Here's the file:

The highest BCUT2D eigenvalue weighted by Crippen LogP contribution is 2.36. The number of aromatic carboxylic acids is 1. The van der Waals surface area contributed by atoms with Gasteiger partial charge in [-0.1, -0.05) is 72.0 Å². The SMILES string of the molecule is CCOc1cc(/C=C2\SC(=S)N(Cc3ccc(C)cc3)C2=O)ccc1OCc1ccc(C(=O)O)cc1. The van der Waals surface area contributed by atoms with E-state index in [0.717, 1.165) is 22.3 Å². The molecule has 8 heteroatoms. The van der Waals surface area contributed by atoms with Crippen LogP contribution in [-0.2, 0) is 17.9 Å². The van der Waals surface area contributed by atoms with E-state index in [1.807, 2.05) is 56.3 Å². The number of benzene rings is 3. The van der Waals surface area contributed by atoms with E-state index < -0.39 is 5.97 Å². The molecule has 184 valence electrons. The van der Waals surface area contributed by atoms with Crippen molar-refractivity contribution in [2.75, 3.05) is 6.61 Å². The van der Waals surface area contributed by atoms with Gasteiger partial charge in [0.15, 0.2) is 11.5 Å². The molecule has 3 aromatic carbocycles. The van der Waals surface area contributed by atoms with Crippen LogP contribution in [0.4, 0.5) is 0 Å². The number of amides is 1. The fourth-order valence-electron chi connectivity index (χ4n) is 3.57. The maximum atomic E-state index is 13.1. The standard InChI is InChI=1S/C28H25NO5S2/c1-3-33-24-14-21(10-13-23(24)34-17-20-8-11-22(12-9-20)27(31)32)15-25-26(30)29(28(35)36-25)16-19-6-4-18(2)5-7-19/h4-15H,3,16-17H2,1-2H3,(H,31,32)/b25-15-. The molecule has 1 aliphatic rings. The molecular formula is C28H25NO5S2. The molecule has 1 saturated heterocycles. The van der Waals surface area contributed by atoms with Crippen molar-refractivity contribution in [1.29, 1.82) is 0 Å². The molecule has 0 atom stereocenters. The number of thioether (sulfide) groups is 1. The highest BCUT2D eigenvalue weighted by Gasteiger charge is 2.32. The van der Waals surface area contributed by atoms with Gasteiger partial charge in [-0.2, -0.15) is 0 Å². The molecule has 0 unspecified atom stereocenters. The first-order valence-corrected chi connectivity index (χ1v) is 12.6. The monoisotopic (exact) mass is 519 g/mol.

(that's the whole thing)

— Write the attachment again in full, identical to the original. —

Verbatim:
The highest BCUT2D eigenvalue weighted by Crippen LogP contribution is 2.36. The number of aromatic carboxylic acids is 1. The van der Waals surface area contributed by atoms with Gasteiger partial charge in [-0.1, -0.05) is 72.0 Å². The SMILES string of the molecule is CCOc1cc(/C=C2\SC(=S)N(Cc3ccc(C)cc3)C2=O)ccc1OCc1ccc(C(=O)O)cc1. The van der Waals surface area contributed by atoms with E-state index in [0.717, 1.165) is 22.3 Å². The molecule has 8 heteroatoms. The van der Waals surface area contributed by atoms with Crippen LogP contribution in [-0.2, 0) is 17.9 Å². The van der Waals surface area contributed by atoms with E-state index in [1.807, 2.05) is 56.3 Å². The number of benzene rings is 3. The van der Waals surface area contributed by atoms with E-state index < -0.39 is 5.97 Å². The molecule has 184 valence electrons. The van der Waals surface area contributed by atoms with Crippen molar-refractivity contribution in [2.75, 3.05) is 6.61 Å². The van der Waals surface area contributed by atoms with Gasteiger partial charge in [0.15, 0.2) is 11.5 Å². The molecule has 3 aromatic carbocycles. The van der Waals surface area contributed by atoms with Crippen LogP contribution in [0.4, 0.5) is 0 Å². The number of amides is 1. The fourth-order valence-electron chi connectivity index (χ4n) is 3.57. The maximum atomic E-state index is 13.1. The standard InChI is InChI=1S/C28H25NO5S2/c1-3-33-24-14-21(10-13-23(24)34-17-20-8-11-22(12-9-20)27(31)32)15-25-26(30)29(28(35)36-25)16-19-6-4-18(2)5-7-19/h4-15H,3,16-17H2,1-2H3,(H,31,32)/b25-15-. The molecule has 1 aliphatic rings. The molecular formula is C28H25NO5S2. The molecule has 1 saturated heterocycles. The van der Waals surface area contributed by atoms with Crippen molar-refractivity contribution in [1.29, 1.82) is 0 Å². The molecule has 0 atom stereocenters. The number of thioether (sulfide) groups is 1. The highest BCUT2D eigenvalue weighted by Gasteiger charge is 2.32. The van der Waals surface area contributed by atoms with Gasteiger partial charge in [-0.2, -0.15) is 0 Å². The molecule has 0 unspecified atom stereocenters. The first-order valence-corrected chi connectivity index (χ1v) is 12.6. The monoisotopic (exact) mass is 519 g/mol.